So the past 9 days have been a little traumatic for poor little Marcie. Maybe it was only 8. It doesn't really matter. One day is one day too many.
You see, last Monday, Marcie came down with a bad case of diarrhea. This is so different from the little girl we met a mere eight months ago. Back when we had such worry over her constipation. Anyway, I will spare you the details (for once). But I will share that it was acidic and painful. Every time she pooped, she cried. We knew exactly when to change her diaper because she'd cry and ask us to hold her.
Around 6 days into it, I called the pediatrician's office. The triage nurse explained that they would see Marcie, but there wasn't much they could do-- most stomach bugs like this one run a 7-10 day course, and we should call back in that window of time.
That was Saturday. Over the course of the next 48 hours, things got progressively worse. She went from 8 diapers a day to more than 15 during day time hours (and another two at night). Her smooth, pale bottom grew splotchy. Then angry. And it was painful for us to even pat it down with the softest, gentlest Charmin (because the liquid on the wipes irritates the skin).
And we used Vaseline. Lots and lots of Vaseline. Which I've come to recognize as something of a miracle worker. I used to tease my husband that he and his mom reminded me of the father in My Big Fat Greek Wedding. Remember how he used Windex to cure any problem? Zit? Use Windex. Rash? Use Windex. Well, Jason and his mom are kind of like that with Vaseline. Dry skin? Use Vaseline. Dry lips? Use Vaseline. Scrape on the leg? Use Vaseline. It turns out that Vaseline really does protect the skin-- anywhere on the body. And it creates an amazing barrier to acidic poop. So we used lots and lots and lots of it on Marcie.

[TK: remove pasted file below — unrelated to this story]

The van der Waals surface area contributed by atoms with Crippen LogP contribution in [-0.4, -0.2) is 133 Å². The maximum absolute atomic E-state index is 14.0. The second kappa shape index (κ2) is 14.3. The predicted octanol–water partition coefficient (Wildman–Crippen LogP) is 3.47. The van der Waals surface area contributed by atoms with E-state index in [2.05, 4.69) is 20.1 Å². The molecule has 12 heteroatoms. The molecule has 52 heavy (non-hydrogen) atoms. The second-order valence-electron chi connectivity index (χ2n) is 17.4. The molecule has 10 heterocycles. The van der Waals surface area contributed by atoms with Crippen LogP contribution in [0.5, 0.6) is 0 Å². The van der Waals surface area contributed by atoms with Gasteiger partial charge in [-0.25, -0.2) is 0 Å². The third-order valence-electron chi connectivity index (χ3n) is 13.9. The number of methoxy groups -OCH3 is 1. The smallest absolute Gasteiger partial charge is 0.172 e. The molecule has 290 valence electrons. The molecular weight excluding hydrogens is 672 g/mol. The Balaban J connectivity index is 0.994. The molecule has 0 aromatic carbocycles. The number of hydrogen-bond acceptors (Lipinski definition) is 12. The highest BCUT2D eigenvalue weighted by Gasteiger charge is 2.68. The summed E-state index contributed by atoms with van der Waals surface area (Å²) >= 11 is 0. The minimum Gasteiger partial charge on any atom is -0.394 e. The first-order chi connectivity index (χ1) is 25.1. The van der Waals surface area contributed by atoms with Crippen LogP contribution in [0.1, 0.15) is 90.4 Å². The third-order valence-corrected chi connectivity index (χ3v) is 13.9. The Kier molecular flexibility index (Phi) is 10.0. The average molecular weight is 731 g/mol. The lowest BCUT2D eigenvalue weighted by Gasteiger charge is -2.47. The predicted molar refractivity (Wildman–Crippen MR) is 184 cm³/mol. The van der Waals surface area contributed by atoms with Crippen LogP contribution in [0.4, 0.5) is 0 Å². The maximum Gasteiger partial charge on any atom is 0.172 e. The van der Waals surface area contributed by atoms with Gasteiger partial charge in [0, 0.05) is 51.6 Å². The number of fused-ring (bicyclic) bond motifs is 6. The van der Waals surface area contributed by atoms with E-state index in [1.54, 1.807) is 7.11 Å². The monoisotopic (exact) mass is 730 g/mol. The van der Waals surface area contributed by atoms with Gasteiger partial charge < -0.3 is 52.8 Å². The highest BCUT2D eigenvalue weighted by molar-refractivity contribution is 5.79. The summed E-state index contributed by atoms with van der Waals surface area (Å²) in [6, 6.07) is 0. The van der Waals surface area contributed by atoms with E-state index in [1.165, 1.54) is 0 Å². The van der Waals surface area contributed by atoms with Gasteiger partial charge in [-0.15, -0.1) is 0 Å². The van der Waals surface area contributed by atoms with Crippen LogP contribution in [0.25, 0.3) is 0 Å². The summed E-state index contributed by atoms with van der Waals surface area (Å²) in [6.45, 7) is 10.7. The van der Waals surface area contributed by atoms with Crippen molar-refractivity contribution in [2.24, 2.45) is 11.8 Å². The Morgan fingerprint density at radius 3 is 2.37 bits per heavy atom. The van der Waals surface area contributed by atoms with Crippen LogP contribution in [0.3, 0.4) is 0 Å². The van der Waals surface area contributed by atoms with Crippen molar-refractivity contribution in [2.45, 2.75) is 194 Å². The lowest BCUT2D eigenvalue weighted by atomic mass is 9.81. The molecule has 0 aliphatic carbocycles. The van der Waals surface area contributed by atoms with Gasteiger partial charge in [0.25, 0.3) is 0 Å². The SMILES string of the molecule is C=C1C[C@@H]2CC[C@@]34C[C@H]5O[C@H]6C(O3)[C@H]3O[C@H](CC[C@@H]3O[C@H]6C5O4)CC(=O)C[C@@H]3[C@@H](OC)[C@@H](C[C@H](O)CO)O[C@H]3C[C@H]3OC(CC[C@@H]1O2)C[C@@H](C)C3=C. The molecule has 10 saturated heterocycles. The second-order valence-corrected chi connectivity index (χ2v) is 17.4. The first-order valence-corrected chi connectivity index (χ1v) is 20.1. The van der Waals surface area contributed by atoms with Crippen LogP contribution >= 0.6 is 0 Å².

Monday Jason took Marcie to the doctor. Since then, we've been collecting stool samples into these smallish vials that have formaldehyde in them. I say we, but I haven't actually had to do any of the collecting. We'll drop them off tomorrow and have the lab run a culture just to make sure there's not some out-of-control bacteria floating around in there, since Marcie was on antibiotics a couple week's ago. And the doctor showed Jason the best diaper rash cream EVER.
Want the recipe? Here goes:
Dry a stripe of lotrimine on the palm of your hand.
Next to it, draw a stripe half that size of hydrocortizone.
Drop on a splash of milk of magnesia.
Rub them all together in the palm of your hand.
Spread on child's privates.
We've been using it for less than 48 hours.
The bumps are gone.
The angry red is gone.
The irritation is gone.
We'll keep using it for a few more days because there may be some yeast growing that we can't see with the human eye.
But WOW. What results. Someone should create that mixture into a paste and sell it. And send me some royalties if they do since it was my idea to market it. Hey, maybe I should patent the mixture? Nah. No time. But use it. It really is amazing.
Oh. And it doesn't hurt that Marcie's feeling much better-- stomach bug is definitely clearing through her system. . .
One other note on this topic--
We've been very fortunate to have Marcie stay with her grandmother while we are away at work. This means she gets one on one attention all day long. A personal playmate. Who cooks for her. And sings to her. And speaks to her just in Cantonese. A person who holds her when she's sick. And loses sleep worrying about her at night. And who collects stool samples during the day.
In the fall, Marcie starts preschool full time. When she gets sick, Jason or I will have to take time off to take care of her. Of course we don't mind doing this. But I was thinking how this stomach bug lasted 6 work days. And yesterday and today, although better, I couldn't send her to school like this. So that means 8 work days. And since she wasn't 100% today, I couldn't send her tomorrow, either. Which makes 9 work days. You get the point. Nine days is a lot of days to miss work. Especially for Jason, whose company doesn't appear to have a sick-leave policy. What do people do when their kids are sick? We sure have been lucky to have the help of family . . .